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Partisan Gerrymandering and the Construction of American Democracy, Erik J. Engstrom

Reviewed by Seth C. Mckee

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Three quarters of American political history transpired before the 1960s, and yet virtually all of the research on congressional redistricting examines its effects after the 1962 one-person, one-vote ruling. The commonly held academic opinion that redistricting registers limited effects ignores the very different political setting of the late eighteenth and entire nineteenth centuries, when the absence of judicial oversight and congressional inter­vention produced an electoral milieu whose signature feature was no­holds-barred partisan gerrymandering. The lack of attention to the role of redistricting, as it was practiced throughout most of American history, not only has created scholarly blind spots, but these gaps in knowledge have led political scientists to overemphasize the critical-election narrative of party system change and its attendant effects on congressional policymaking.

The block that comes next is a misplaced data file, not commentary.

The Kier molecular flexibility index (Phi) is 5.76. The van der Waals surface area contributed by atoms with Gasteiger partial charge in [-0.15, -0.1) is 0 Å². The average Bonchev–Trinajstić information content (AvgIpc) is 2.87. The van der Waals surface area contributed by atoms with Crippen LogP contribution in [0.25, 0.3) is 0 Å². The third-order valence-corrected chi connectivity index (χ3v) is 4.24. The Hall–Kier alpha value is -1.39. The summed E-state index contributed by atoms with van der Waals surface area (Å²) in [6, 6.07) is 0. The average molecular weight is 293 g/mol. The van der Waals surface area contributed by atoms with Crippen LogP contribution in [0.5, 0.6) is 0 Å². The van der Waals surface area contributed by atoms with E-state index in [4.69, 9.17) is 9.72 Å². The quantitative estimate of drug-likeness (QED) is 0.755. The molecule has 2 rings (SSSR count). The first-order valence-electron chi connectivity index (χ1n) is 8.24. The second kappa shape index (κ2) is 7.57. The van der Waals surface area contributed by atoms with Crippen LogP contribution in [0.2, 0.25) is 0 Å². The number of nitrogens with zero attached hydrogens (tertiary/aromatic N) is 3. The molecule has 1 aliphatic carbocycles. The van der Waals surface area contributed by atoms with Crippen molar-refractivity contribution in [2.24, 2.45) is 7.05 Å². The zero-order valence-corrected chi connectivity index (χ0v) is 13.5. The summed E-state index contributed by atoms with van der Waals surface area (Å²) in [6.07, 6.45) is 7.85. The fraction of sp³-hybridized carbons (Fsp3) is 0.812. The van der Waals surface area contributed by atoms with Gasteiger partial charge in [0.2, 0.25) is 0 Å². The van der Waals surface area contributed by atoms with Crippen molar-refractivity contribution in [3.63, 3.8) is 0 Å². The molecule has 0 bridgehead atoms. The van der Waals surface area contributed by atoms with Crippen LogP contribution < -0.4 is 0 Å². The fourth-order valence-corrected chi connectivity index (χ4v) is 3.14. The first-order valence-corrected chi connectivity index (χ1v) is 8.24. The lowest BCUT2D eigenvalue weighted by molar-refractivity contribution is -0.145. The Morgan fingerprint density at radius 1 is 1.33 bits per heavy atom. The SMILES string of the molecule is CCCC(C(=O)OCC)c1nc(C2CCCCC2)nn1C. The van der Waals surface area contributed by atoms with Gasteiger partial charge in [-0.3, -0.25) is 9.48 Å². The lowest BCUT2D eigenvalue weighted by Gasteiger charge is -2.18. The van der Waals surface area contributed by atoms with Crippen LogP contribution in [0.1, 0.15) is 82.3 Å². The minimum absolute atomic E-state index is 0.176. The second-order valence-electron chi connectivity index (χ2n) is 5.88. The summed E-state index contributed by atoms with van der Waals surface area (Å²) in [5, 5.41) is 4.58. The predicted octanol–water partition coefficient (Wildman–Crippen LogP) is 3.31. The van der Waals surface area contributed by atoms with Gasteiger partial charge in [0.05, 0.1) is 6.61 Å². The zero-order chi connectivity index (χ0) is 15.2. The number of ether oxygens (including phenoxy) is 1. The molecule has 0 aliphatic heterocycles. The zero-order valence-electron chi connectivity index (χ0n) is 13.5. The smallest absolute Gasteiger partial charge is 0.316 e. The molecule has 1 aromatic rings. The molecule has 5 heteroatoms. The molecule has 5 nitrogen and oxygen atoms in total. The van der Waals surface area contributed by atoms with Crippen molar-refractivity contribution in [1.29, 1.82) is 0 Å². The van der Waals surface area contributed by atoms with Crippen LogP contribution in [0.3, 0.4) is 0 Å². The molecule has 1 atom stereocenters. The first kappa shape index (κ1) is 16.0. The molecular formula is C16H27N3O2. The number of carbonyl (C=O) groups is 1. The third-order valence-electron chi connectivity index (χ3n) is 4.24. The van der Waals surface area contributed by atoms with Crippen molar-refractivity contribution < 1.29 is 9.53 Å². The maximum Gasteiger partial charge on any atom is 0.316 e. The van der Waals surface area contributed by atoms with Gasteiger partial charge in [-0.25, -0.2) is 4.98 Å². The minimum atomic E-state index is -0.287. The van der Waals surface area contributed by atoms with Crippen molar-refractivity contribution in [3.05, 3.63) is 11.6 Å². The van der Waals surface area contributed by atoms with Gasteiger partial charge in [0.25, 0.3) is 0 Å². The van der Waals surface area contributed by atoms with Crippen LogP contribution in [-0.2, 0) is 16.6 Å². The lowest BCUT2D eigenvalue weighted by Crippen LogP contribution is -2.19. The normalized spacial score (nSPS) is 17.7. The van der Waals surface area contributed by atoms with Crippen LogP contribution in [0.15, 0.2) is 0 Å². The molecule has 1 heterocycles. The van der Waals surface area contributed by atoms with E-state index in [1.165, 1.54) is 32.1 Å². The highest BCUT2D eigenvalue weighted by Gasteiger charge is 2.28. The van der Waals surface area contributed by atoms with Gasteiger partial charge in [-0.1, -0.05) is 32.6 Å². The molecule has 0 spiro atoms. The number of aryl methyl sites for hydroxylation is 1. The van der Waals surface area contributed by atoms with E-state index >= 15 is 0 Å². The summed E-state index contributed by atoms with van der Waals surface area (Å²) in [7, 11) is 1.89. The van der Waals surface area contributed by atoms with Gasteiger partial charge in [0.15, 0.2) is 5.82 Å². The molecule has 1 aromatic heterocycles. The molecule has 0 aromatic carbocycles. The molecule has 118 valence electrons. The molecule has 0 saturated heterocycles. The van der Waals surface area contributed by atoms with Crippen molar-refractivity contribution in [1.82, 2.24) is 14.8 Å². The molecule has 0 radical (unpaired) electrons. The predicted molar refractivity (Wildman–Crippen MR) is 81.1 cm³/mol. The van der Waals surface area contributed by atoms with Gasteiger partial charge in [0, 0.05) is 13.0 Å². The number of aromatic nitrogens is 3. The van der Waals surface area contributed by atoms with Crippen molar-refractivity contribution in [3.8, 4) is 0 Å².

By incorporating the role of redistricting in shaping the course of American history, Erik Engstrom offers a richer account of the political evolution of the U.S. Congress. Political time is divided into three broad periods: the early Republic (1789–1840), the partisan era (1840–1900), and the candi­date-centered era (1900 to the pres

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